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We found 5 acupuncturists near Virginia Beach, VA.

Showing 1-5 of 5
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Specializes in Neurology (Brain & Spinal Cord Disease), Neurophysiology, Acupuncture

968 First Colonial Road; 103
Virginia, VA
(757) 481-3808; (757) 481-2498

(Average of 4 in 3 ratings)

Dr. Xianghui Cao practices acupuncture, neurophysiology, and neurology (brain & spinal cord disease) in Virginia, VA and Virginia Beach, VA. Her patients gave her an average rating of 4.0 out of 5 stars. Dr. Cao is professionally affiliated with Bon Secours Depaul Medical Center. She is an in-network provider for Medicare insurance. After attending Peking University Health Science Center for medical school, Dr. Cao completed her residency training at a hospital affiliated with the University of Cincinnati. She speaks Chinese (Mandarin).

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Specializes in Pain Medicine, Physiatry (Physical Medicine & Rehabilitation), Public Health & General Preventive Medicine, Geriatrics (Elderly Care), Sports Medicine, Occupational Medicine, Acupuncture

1788 Republic Road; Suite 200
Virginia Beach, VA
(757) 422-2966; (757) 548-5102

(Average of 5 in 1 rating)

Dr. Cynthia Su is a physician who specializes in pain medicine, acupuncture, and physiatry (physical medicine & rehabilitation). After completing medical school at Virginia Commonwealth University (VCU) School of Medicine, Dr. Su performed her residency at Temple University Hospital. She accepts Medicaid and Medicare insurance. She speaks Chinese (Min Nan). Dr. Su's professional affiliations include Sentara Norfolk General Hospital, Sentara Leigh Hospital, and Bon Secours Depaul Medical Center.

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Specializes in Internal Medicine (Adult Medicine), Acupuncture

840 First Colonial Road; Suite 102B
Virginia Beach, VA
(757) 351-6226; (757) 351-6848

Dr. Jesse Broome is an acupuncture specialist. Dr. Broome graduated from the University of Kentucky College of Medicine. For his residency, Dr. Broome trained at a hospital affiliated with Eastern Virginia Medical School. He has received the distinction of Fellow of Advanced Medical Studies, American Society of Contemporary Medicine and Surgery. Dr. Broome is affiliated with Sentara Virginia Beach General Hospital.

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Specializes in Acupuncture, Chiropractic

2245 W Great Neck Road; Suite 4
Virginia Beach, VA
(757) 491-2598

(Average of 5 in 2 ratings)

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Specializes in Acupuncture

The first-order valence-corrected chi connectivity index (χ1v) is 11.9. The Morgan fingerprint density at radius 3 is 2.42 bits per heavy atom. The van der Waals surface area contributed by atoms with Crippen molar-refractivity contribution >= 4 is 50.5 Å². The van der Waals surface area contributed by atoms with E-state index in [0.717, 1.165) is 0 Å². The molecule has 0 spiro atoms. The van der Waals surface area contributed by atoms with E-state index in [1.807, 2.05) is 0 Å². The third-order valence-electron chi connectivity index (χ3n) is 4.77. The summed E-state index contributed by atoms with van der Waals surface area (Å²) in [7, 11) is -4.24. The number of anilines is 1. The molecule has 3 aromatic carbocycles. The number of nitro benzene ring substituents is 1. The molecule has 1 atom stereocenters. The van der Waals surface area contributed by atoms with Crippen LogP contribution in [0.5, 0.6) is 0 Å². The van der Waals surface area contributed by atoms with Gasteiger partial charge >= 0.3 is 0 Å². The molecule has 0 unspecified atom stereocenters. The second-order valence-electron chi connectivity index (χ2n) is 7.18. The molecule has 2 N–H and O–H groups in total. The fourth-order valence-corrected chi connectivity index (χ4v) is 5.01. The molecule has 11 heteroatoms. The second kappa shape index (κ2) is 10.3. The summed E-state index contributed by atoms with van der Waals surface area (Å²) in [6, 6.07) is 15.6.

C/O Almloff Acupuncture; C/O Almloff Acupuncture
Virginia Beach, VA
(757) 216-8451

What is Acupuncture?

Acupuncture is a form of Traditional Chinese Medicine (TCM) that is at least two thousand years old, although it has only recently gained popularity in North America. Practitioners of acupuncture are called acupuncturists. They may also provide other forms of TCM, or they may have learned acupuncture alone. In the United States, acupuncture providers must have three or four years of graduate level education to be licensed.

According to Traditional Chinese Medicine, the body is filed with a vital energy called qi. When this energy becomes blocked or unbalanced, pain and illness result. To redirect the flow of qi, the acupuncturist inserts extremely thin, stainless steel needles (the width of a human hair) into a patient’s skin at specific points in the body (called meridians). A trained acupuncturist knows which meridians to insert the acupuncture needles into, how deeply to insert them, and how to stimulate them by raising or twisting them in order to balance the qi correctly.

Although researchers don’t know exactly how acupuncture works, they do have solid evidence that it does. Multiple studies have shown that acupuncture is effective at relieving pain, reducing nausea from chemotherapy, improving fertility, and reducing inflammation. The World Health Organization has stated that acupuncture is effective in treating 28 different conditions and may be helpful in treating many others. The Western medical view on acupuncture is not that qi is being balanced, but that the needles stimulate blood flow and endorphin production, which promote a sense of well-being.

During a typical acupuncture treatment, the acupuncturist will first examine the patient and ask about any complaints. The patient will lie down on a table and get comfortable. Then the acupuncturist will insert the needles, which are between 13 and 70mm long and made of stainless steel. Usually a treatment uses between 3 and 15 needles, and they are left in place for about 20 minutes. Most states require the needles to be disposable, single-use needles to reduce the chance of any infection. The needles may be twisted or moved, and in some cases, low currents of electricity are passed through them. Then they are removed, the patient is given lifestyle advice, and the appointment is over. Sessions are often repeated weekly or every other week.

Acupuncture has many benefits. Since it is extremely safe and has no side effects, it can be an excellent alternative to pain medications for those patients who cannot or choose not to take them. In addition, acupuncture is now covered by the majority of health care insurance plans in the United States. Acupuncture can be a wonderful option in your treatment plan.




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